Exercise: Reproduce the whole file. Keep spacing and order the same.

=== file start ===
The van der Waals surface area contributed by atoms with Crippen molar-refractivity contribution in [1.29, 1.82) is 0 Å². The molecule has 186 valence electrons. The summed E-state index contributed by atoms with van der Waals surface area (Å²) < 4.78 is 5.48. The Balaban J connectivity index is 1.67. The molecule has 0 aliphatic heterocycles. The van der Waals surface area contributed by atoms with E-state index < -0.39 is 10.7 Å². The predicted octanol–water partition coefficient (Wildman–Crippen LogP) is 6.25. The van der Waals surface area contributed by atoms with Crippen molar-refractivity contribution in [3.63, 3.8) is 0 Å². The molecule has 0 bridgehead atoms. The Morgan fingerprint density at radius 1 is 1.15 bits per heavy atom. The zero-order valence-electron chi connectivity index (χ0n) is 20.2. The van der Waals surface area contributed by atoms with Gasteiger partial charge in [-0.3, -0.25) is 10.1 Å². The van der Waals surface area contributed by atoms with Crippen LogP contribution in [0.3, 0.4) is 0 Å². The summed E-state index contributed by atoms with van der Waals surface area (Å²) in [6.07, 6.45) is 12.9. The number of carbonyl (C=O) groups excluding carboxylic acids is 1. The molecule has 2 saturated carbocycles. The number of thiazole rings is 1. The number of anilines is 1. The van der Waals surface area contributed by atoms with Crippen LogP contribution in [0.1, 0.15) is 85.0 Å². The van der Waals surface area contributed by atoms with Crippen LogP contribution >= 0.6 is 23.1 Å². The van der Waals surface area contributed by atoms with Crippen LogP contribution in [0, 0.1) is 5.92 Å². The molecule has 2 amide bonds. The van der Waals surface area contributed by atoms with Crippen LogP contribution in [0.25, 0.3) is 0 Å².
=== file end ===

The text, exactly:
The van der Waals surface area contributed by atoms with Crippen molar-refractivity contribution in [1.29, 1.82) is 0 Å². The molecule has 186 valence electrons. The summed E-state index contributed by atoms with van der Waals surface area (Å²) < 4.78 is 5.48. The Balaban J connectivity index is 1.67. The molecule has 0 aliphatic heterocycles. The van der Waals surface area contributed by atoms with E-state index < -0.39 is 10.7 Å². The predicted octanol–water partition coefficient (Wildman–Crippen LogP) is 6.25. The van der Waals surface area contributed by atoms with Crippen molar-refractivity contribution in [3.63, 3.8) is 0 Å². The molecule has 0 bridgehead atoms. The Morgan fingerprint density at radius 1 is 1.15 bits per heavy atom. The zero-order valence-electron chi connectivity index (χ0n) is 20.2. The van der Waals surface area contributed by atoms with Gasteiger partial charge in [-0.3, -0.25) is 10.1 Å². The van der Waals surface area contributed by atoms with Crippen LogP contribution in [0.3, 0.4) is 0 Å². The summed E-state index contributed by atoms with van der Waals surface area (Å²) in [6.07, 6.45) is 12.9. The number of carbonyl (C=O) groups excluding carboxylic acids is 1. The molecule has 2 saturated carbocycles. The number of thiazole rings is 1. The number of anilines is 1. The van der Waals surface area contributed by atoms with Crippen LogP contribution in [0.1, 0.15) is 85.0 Å². The van der Waals surface area contributed by atoms with Crippen LogP contribution >= 0.6 is 23.1 Å². The van der Waals surface area contributed by atoms with Crippen LogP contribution in [0, 0.1) is 5.92 Å². The molecule has 2 amide bonds. The van der Waals surface area contributed by atoms with Crippen LogP contribution in [0.25, 0.3) is 0 Å².